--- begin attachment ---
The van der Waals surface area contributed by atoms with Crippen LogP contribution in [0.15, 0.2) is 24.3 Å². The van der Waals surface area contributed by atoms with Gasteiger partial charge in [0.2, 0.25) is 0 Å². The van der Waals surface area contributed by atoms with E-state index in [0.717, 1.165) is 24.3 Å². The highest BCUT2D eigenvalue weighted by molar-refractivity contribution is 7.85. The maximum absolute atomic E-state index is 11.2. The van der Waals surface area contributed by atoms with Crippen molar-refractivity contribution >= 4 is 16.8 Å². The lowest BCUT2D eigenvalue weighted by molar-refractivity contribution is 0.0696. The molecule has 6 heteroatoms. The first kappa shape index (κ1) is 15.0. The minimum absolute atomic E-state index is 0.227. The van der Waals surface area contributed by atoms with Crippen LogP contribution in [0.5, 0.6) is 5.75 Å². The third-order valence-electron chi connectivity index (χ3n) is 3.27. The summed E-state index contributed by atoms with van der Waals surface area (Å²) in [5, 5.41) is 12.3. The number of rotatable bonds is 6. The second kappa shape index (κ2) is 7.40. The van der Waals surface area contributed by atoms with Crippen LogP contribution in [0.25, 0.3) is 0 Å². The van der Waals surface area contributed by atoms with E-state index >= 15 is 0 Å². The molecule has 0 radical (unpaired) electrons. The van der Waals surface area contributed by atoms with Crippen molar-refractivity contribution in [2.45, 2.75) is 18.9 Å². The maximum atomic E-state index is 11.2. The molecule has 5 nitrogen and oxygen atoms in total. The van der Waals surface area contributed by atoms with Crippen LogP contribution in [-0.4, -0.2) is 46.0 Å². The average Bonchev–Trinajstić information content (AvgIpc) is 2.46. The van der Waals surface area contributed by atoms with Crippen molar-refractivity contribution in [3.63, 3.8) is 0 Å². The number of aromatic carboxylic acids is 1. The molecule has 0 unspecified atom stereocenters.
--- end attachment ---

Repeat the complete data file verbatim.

The van der Waals surface area contributed by atoms with Crippen LogP contribution in [0.15, 0.2) is 24.3 Å². The van der Waals surface area contributed by atoms with Gasteiger partial charge in [0.2, 0.25) is 0 Å². The van der Waals surface area contributed by atoms with E-state index in [0.717, 1.165) is 24.3 Å². The highest BCUT2D eigenvalue weighted by molar-refractivity contribution is 7.85. The maximum absolute atomic E-state index is 11.2. The van der Waals surface area contributed by atoms with Crippen molar-refractivity contribution >= 4 is 16.8 Å². The lowest BCUT2D eigenvalue weighted by molar-refractivity contribution is 0.0696. The molecule has 6 heteroatoms. The first kappa shape index (κ1) is 15.0. The minimum absolute atomic E-state index is 0.227. The van der Waals surface area contributed by atoms with Crippen LogP contribution in [0.5, 0.6) is 5.75 Å². The third-order valence-electron chi connectivity index (χ3n) is 3.27. The summed E-state index contributed by atoms with van der Waals surface area (Å²) in [5, 5.41) is 12.3. The number of rotatable bonds is 6. The second kappa shape index (κ2) is 7.40. The van der Waals surface area contributed by atoms with Crippen LogP contribution in [0.25, 0.3) is 0 Å². The van der Waals surface area contributed by atoms with E-state index >= 15 is 0 Å². The molecule has 0 radical (unpaired) electrons. The van der Waals surface area contributed by atoms with Crippen molar-refractivity contribution in [2.45, 2.75) is 18.9 Å². The maximum atomic E-state index is 11.2. The molecule has 5 nitrogen and oxygen atoms in total. The van der Waals surface area contributed by atoms with Crippen LogP contribution in [-0.4, -0.2) is 46.0 Å². The average Bonchev–Trinajstić information content (AvgIpc) is 2.46. The van der Waals surface area contributed by atoms with Crippen molar-refractivity contribution in [3.63, 3.8) is 0 Å². The number of aromatic carboxylic acids is 1. The molecule has 0 unspecified atom stereocenters.